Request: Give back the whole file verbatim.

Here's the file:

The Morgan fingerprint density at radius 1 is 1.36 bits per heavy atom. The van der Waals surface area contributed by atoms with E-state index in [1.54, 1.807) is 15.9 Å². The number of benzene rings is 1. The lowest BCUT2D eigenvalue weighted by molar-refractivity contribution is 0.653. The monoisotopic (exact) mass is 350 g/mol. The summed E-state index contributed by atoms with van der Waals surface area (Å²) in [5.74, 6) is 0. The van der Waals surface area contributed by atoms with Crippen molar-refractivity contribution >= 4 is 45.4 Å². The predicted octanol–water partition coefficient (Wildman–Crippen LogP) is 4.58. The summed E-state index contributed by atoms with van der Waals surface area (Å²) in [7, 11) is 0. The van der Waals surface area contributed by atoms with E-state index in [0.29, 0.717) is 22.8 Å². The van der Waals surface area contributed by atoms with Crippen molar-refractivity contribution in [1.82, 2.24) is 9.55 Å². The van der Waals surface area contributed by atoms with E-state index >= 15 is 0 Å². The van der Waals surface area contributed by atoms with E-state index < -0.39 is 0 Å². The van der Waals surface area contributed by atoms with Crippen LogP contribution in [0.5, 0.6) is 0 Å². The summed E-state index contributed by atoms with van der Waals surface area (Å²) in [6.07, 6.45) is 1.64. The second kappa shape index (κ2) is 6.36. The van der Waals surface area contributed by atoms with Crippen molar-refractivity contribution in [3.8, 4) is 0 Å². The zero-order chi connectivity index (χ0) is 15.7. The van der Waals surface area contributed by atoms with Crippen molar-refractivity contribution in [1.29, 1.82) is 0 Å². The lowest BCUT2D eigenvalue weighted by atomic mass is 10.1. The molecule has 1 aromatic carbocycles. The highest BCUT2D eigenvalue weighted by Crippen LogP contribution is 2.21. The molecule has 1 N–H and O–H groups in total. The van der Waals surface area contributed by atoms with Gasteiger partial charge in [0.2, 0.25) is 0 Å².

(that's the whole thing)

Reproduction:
The Morgan fingerprint density at radius 1 is 1.36 bits per heavy atom. The van der Waals surface area contributed by atoms with E-state index in [1.54, 1.807) is 15.9 Å². The number of benzene rings is 1. The lowest BCUT2D eigenvalue weighted by molar-refractivity contribution is 0.653. The monoisotopic (exact) mass is 350 g/mol. The summed E-state index contributed by atoms with van der Waals surface area (Å²) in [5.74, 6) is 0. The van der Waals surface area contributed by atoms with Crippen molar-refractivity contribution >= 4 is 45.4 Å². The predicted octanol–water partition coefficient (Wildman–Crippen LogP) is 4.58. The summed E-state index contributed by atoms with van der Waals surface area (Å²) in [7, 11) is 0. The van der Waals surface area contributed by atoms with E-state index in [0.29, 0.717) is 22.8 Å². The van der Waals surface area contributed by atoms with Crippen molar-refractivity contribution in [1.82, 2.24) is 9.55 Å². The van der Waals surface area contributed by atoms with E-state index >= 15 is 0 Å². The van der Waals surface area contributed by atoms with E-state index < -0.39 is 0 Å². The van der Waals surface area contributed by atoms with Crippen LogP contribution in [0.5, 0.6) is 0 Å². The summed E-state index contributed by atoms with van der Waals surface area (Å²) in [6.07, 6.45) is 1.64. The second kappa shape index (κ2) is 6.36. The van der Waals surface area contributed by atoms with Crippen molar-refractivity contribution in [3.8, 4) is 0 Å². The zero-order chi connectivity index (χ0) is 15.7. The van der Waals surface area contributed by atoms with Crippen molar-refractivity contribution in [1.29, 1.82) is 0 Å². The lowest BCUT2D eigenvalue weighted by atomic mass is 10.1. The molecule has 1 aromatic carbocycles. The highest BCUT2D eigenvalue weighted by Crippen LogP contribution is 2.21. The molecule has 1 N–H and O–H groups in total. The van der Waals surface area contributed by atoms with Gasteiger partial charge in [0.2, 0.25) is 0 Å².